Men’s quad secure first Olympic rowing medal for Team GB

Jack Beaumont, Tom Barras, Angus Groom and Harry Leask secure a silver medal, Great Britain’s first ever in the men’s quad


Photo Credit: David Pearce

Great Britain won their first rowing medal of the Tokyo 2020 Olympics with a silver for the men’s quadruple sculls that marked the country’s first ever in that boat class, but only after three agonising fourth-place finishes for GB in finals at a windy Sea Forest Waterway.

British fans could finally celebrate with the quad after the men’s double, women’s four and – in dramatic fashion – the men’s four each finished one place off the podium.

Debrief host Tom Morgan is joined by Olympic Champion, Anna Watkins, rowing journalist, Martin Gough and World Class Start Coach, Nicola Benavente to talk through the overnight action from the Sea Forest Waterway

“We’ve built on years of hard, hard work and I’m so proud. To win the silver medal is awesome,” said the quad’s stroke man Jack Beaumont. “We’ve been part of a rowing team that’s had huge success but in our sculling team there’s a tradition of being in the shadows a bit so there’s huge pride.”

Three further GB crews made their way into finals later on Wednesday: the lightweight women’s double won their semi-final, the pair of Helen Glover and Polly Swann hung on for second in theirs and the men’s eight finished second in their repechage.

The highlight of the day for Great Britain, though, was undoubtedly provided by the combination of Beaumont, Harry Leask, Angus Groom and Thomas Barras.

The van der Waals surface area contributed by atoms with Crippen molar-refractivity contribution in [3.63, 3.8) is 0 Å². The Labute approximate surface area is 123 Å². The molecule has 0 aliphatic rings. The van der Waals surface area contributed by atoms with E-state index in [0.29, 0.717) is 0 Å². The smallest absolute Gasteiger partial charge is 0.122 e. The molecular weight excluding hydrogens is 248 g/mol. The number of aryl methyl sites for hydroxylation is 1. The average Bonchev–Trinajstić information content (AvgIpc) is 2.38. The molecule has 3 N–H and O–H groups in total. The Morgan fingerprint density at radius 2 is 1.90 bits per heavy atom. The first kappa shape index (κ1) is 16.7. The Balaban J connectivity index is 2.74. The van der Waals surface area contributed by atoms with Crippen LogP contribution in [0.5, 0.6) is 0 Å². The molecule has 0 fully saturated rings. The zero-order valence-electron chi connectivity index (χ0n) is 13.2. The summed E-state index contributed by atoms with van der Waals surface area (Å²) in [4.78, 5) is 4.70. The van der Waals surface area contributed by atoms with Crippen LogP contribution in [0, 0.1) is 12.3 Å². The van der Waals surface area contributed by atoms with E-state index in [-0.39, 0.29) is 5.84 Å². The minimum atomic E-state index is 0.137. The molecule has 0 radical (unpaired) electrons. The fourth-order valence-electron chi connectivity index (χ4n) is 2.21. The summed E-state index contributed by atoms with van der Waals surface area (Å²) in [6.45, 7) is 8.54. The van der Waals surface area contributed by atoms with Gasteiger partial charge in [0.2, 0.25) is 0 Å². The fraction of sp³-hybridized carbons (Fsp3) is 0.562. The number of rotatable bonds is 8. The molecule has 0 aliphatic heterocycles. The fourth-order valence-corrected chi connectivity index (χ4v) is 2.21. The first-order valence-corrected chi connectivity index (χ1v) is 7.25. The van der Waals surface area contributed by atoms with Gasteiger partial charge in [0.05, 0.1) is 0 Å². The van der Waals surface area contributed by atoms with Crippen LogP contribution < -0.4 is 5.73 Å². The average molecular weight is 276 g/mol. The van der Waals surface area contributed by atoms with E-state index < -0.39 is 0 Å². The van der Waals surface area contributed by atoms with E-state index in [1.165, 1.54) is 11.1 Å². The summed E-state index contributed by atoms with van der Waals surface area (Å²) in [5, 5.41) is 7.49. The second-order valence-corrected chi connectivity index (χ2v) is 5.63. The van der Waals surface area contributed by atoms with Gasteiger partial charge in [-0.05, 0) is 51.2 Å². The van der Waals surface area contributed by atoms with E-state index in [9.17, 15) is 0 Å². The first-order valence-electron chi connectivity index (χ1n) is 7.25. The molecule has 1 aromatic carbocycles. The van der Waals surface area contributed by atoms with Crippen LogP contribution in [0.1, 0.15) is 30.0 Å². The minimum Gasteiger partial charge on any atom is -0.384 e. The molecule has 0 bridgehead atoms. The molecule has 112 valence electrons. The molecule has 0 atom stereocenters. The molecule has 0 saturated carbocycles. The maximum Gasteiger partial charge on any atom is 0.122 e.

Drawn in lane one, they led the final early on and, although the Netherlands stormed through to take gold in a new world best time of five minutes 32.03 seconds, the Brits held off sprints from Australia and Poland to secure their silver.

“We just backed each other, trusted everyone to do their jobs,” said Groom.

“We just said throw everything at it and the result will be the result – if we come sixth, if we come first and we came second. It was pretty much the perfect race for me.”

Leask, who sat in the bow seat said: “We did what we wanted to in that first half and I was looking across. It’s just amazing.”

Australia overcome Great Britain in an Olympic men’s fours final for the first time since 1996 and the Brits missed out on a medal completely after a steering error in the closing stages saw them veer very close to Italy in the lane to their right.

Oliver Cook, Matt Rossiter, Rory Gibbs and Sholto Carnegie had established themselves in second place through the middle of the race and looked set for silver but Romania and Italy stormed through in those final few strokes.

“We did what we had to but ultimately it wasn’t good enough,” said Rossiter. “We managed to shut out the pressure really well but it’s just heart-break it wasn’t there today.”

Carnegie said: “I don’t think we can blame anything. All season we’ve obsessed about being consistent and when it really mattered we weren’t consistent.”

An outstanding final welcomed the women’s four back to the Olympic programme for the first time since 1992 and Great Britain’s crew of Rowan McKellar, Karen Bennett, Harriet Taylor and Rebecca Shorten were in the medal mix for much of it, but were just unable to hang on for a medal.

Ireland’s charge through the 1500m mark saw them grab bronze while Australia just snatched gold from the Netherlands.

“I’m so sorry we couldn’t do it but we went out there and did everything we possible could,” said Bennett. “We had our best row and I think we can hold our heads high.”